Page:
Borderlands Research in Collaboration
ABORNE is an interdisciplinary network of researchers interested in all aspects of international borders and trans-boundary phenomena in Africa. The emphasis is on borderlands as physical spaces and social spheres, and regional flows of people and goods.
Over ten years, the network has grown to become the central forum for discussions of African borderlands. It connects over 300 scholars and policy makers in annual conferences, workshops and collaborative research.
Half a century after the crest of the wave of decolonisation rolled across Africa, one of the most ingrained truisms about the continent is still routinely invoked: namely that the boundaries of African states were drawn arbitrarily by Europeans and that their basic articiality renders the very foundations of African states inherently unstable. This argument is not without some merit, but scholars are increasingly questioning whether it can be taken as the last word on the subject. In the past ten years, there has been a veritable explosion of interest in African borderlands, as scholars and practitioners have come to appreciate that some of the most important issues of the day are taking place along the continent’s international borders. This includes international migration; conflict and displacement; global pandemics like HIV/AIDS; the trafficking of contraband; initiatives towards regional economic integration; and shared access to scarce resources such as water and grazing.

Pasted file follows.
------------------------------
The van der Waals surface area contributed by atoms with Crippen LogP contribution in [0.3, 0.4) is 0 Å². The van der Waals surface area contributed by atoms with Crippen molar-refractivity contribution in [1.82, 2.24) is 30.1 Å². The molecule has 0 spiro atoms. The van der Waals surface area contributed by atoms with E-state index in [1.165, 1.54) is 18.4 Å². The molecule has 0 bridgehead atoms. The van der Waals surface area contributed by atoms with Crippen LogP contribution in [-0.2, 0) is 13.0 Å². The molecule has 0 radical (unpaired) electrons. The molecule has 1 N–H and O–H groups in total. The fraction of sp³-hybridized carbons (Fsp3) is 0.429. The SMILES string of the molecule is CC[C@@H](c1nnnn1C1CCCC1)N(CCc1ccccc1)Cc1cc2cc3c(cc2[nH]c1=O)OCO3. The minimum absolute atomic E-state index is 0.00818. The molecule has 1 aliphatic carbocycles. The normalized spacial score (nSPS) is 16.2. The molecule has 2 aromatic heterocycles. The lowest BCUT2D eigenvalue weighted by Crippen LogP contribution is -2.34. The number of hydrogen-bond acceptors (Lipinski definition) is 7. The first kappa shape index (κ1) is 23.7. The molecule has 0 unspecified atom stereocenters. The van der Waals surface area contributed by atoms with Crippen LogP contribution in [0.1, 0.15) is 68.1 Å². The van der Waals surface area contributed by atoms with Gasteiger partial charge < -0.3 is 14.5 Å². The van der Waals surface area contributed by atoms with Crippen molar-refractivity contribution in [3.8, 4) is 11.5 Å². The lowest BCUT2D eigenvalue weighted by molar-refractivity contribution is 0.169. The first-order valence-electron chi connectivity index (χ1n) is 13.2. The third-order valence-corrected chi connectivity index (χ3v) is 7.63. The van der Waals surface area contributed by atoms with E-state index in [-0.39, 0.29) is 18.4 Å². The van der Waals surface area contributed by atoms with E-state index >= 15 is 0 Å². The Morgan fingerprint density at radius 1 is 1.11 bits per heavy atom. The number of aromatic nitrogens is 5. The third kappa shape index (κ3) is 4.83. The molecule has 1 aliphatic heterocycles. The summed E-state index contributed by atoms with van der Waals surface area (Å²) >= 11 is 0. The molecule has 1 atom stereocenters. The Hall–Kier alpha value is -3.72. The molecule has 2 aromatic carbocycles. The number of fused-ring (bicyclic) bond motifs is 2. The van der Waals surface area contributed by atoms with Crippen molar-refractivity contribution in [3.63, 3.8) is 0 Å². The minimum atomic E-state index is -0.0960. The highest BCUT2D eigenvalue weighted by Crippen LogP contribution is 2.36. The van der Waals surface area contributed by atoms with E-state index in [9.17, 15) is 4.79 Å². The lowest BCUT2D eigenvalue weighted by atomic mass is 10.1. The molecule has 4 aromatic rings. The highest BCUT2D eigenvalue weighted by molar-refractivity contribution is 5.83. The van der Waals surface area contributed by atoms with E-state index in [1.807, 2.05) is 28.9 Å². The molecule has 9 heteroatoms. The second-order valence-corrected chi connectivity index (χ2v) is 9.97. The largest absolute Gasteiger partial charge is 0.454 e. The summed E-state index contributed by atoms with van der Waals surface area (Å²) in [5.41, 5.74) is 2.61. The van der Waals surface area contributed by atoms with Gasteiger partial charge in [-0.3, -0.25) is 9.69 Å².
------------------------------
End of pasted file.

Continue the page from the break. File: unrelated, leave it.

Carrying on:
African borderlands mostly lie at the geographical margins of the state, but they are far from being of marginal importance. These zones are typically dynamic social spaces that attract a diverse range of actors seeking to take advantage of the opportunities that borders present. Moreover, border towns typically face in two directions at once, and are commonly embedded in networks that extend not merely to the respective capital cities, but also to cities in Europe, Asia and the Americas. The challenge is to understand the complex local dynamics of border areas, whilst at the same time situating them within these larger networks.
Although border studies constitute a well established cross-disciplinary sub-field in North America and Europe, Africa has thus far been marginal to the debate. This Research Networking Programme starts from the premise that African border regions contain their own unique features, but that they also shed light on processes that can be witnessed across the globe. Making African data speak to borderland studies is therefore an important aspect of the underlying intellectual rationale.